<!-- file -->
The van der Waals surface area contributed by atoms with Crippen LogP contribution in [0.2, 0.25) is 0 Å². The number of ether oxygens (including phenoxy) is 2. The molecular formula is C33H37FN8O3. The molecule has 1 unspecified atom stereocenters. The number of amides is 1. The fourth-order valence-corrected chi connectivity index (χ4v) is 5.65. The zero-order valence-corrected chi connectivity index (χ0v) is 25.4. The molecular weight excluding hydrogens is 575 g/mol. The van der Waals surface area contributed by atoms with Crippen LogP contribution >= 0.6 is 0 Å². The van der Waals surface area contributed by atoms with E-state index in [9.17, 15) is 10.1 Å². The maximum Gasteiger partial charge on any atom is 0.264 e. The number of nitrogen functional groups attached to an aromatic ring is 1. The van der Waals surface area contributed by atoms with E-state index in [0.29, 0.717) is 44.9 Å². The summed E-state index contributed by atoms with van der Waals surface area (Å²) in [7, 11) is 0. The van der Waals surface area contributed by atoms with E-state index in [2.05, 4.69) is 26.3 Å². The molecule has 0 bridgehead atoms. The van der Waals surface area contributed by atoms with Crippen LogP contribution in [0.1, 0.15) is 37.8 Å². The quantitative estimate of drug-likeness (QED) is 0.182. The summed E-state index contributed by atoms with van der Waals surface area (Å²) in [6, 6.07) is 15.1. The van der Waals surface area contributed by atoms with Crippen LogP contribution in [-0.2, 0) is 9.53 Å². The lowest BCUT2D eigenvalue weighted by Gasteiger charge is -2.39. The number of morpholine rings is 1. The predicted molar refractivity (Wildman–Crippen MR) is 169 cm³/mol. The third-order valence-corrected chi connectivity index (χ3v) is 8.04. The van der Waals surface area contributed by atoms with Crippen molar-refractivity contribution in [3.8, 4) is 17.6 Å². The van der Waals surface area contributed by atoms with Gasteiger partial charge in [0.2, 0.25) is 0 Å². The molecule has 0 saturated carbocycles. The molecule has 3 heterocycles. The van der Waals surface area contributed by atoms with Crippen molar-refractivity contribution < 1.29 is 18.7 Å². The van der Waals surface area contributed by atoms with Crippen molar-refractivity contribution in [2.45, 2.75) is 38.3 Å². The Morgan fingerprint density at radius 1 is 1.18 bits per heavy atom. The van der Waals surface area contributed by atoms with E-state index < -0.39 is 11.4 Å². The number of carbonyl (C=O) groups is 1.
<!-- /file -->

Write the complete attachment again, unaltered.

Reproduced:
The van der Waals surface area contributed by atoms with Crippen LogP contribution in [0.2, 0.25) is 0 Å². The number of ether oxygens (including phenoxy) is 2. The molecular formula is C33H37FN8O3. The molecule has 1 unspecified atom stereocenters. The number of amides is 1. The fourth-order valence-corrected chi connectivity index (χ4v) is 5.65. The zero-order valence-corrected chi connectivity index (χ0v) is 25.4. The molecular weight excluding hydrogens is 575 g/mol. The van der Waals surface area contributed by atoms with Crippen LogP contribution >= 0.6 is 0 Å². The van der Waals surface area contributed by atoms with E-state index in [9.17, 15) is 10.1 Å². The maximum Gasteiger partial charge on any atom is 0.264 e. The number of nitrogen functional groups attached to an aromatic ring is 1. The van der Waals surface area contributed by atoms with E-state index in [0.29, 0.717) is 44.9 Å². The summed E-state index contributed by atoms with van der Waals surface area (Å²) in [7, 11) is 0. The van der Waals surface area contributed by atoms with E-state index in [2.05, 4.69) is 26.3 Å². The molecule has 0 bridgehead atoms. The van der Waals surface area contributed by atoms with Crippen LogP contribution in [0.1, 0.15) is 37.8 Å². The quantitative estimate of drug-likeness (QED) is 0.182. The summed E-state index contributed by atoms with van der Waals surface area (Å²) in [6, 6.07) is 15.1. The van der Waals surface area contributed by atoms with Crippen LogP contribution in [-0.2, 0) is 9.53 Å². The lowest BCUT2D eigenvalue weighted by Gasteiger charge is -2.39. The number of morpholine rings is 1. The predicted molar refractivity (Wildman–Crippen MR) is 169 cm³/mol. The third-order valence-corrected chi connectivity index (χ3v) is 8.04. The van der Waals surface area contributed by atoms with Crippen molar-refractivity contribution in [3.8, 4) is 17.6 Å². The van der Waals surface area contributed by atoms with Gasteiger partial charge in [0.2, 0.25) is 0 Å². The molecule has 0 saturated carbocycles. The molecule has 3 heterocycles. The van der Waals surface area contributed by atoms with Crippen molar-refractivity contribution < 1.29 is 18.7 Å². The van der Waals surface area contributed by atoms with Crippen molar-refractivity contribution in [2.45, 2.75) is 38.3 Å². The Morgan fingerprint density at radius 1 is 1.18 bits per heavy atom. The van der Waals surface area contributed by atoms with E-state index < -0.39 is 11.4 Å². The number of carbonyl (C=O) groups is 1.